The U.S. market was to be conquered with reasonably priced and economical diesel engines. Some people see in this ambitious expansion the source of the Dieselgate scandal – VW installed cheat software in its diesel cars to cut costs.

But even with the manipulated engines, diesel didn’t have the impact they expected in the United States, partly because of faulty model planning and poor sales performance. This meant that the planned U.S. offensive was way below expectations. Now, an SUV is to be developed specially for the U.S. market – only with gasoline engines, of course.

The situation is different for Germany’s premium manufacturers. While VW relies more on Asia, BMW’s sales in the United States were only just below those in China in the second quarter of this year. It depends on the U.S. for 20-22 percent of its total revenue.

At Mercedes-Benz maker Daimler, the lead of China over the United States is bigger. But the Stuttgart-based company’s U.S. business is still of particular significance: Daimler is present in the market with different brands, including utility vehicles, which generate nearly 26 percent of all revenues in the United States – in China it is only about 10 percent.

The big German firms haven’t always been producing in North America. For many years, the United States was purely an export business for German automakers.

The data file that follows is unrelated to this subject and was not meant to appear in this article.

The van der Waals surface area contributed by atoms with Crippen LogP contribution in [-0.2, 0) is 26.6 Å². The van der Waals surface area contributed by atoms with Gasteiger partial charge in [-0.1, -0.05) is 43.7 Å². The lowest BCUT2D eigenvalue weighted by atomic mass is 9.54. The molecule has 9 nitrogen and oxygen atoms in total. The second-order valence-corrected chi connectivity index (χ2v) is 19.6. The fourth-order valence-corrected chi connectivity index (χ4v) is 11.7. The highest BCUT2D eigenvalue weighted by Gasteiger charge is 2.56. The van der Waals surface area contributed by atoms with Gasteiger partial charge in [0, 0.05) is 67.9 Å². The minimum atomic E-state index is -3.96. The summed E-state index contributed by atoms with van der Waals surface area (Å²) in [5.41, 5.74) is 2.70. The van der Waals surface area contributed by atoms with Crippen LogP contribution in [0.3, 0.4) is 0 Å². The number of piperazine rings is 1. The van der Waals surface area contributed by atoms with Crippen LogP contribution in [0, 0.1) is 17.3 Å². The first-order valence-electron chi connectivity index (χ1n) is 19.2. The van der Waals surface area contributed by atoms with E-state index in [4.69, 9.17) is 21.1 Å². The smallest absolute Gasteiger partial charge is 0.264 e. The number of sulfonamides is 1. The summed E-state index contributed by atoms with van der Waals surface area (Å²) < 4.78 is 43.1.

Volkswagen closed what was at the time its last U.S. factory in Pennsylvania in 1988. It wasn’t until the mid-1990s that Daimler and BMW set up their own production facilities in the southern states.

VW for a long time was serving the U.S. market with automobiles from its Mexican factory in Puebla. Volkswagen didn’t open another U.S. factory until 2011 in Chattanooga, Tennessee, where the U.S. version of the Passat is made, soon to be followed by the production of the special U.S. mid-size SUV Atlas.

Including all its truck factories of different group brands, Daimler has the most U.S. factories – but it only produces Mercedes automobiles in Vance, Alabama. Both Mercedes and premium competitor BMW are focusing their U.S. production on SUV models which are in demand there – also for export.

BMW has been by far the most ambitious. With the exception of the small X1, which is produced in Leipzig, all of its X models are manufactured in the United States. For example, every X3 seen on German roads comes from Spartanburg, South Carolina. This factory is currently being expanded, and in future, the extra-large SUV X7 will also roll off the production line there.

The expansion will make Spartanburg the biggest BMW production facility in the world – even bigger than its main factory in Dingolfing near Munich.

In other words, BMW has the most to gain – and the most to lose – from any fissures on the U.S. car market after the elections.


This story first appeared in the German business weekly WirtschaftsWoche, a sister publication of Handelsblatt. To contact the author: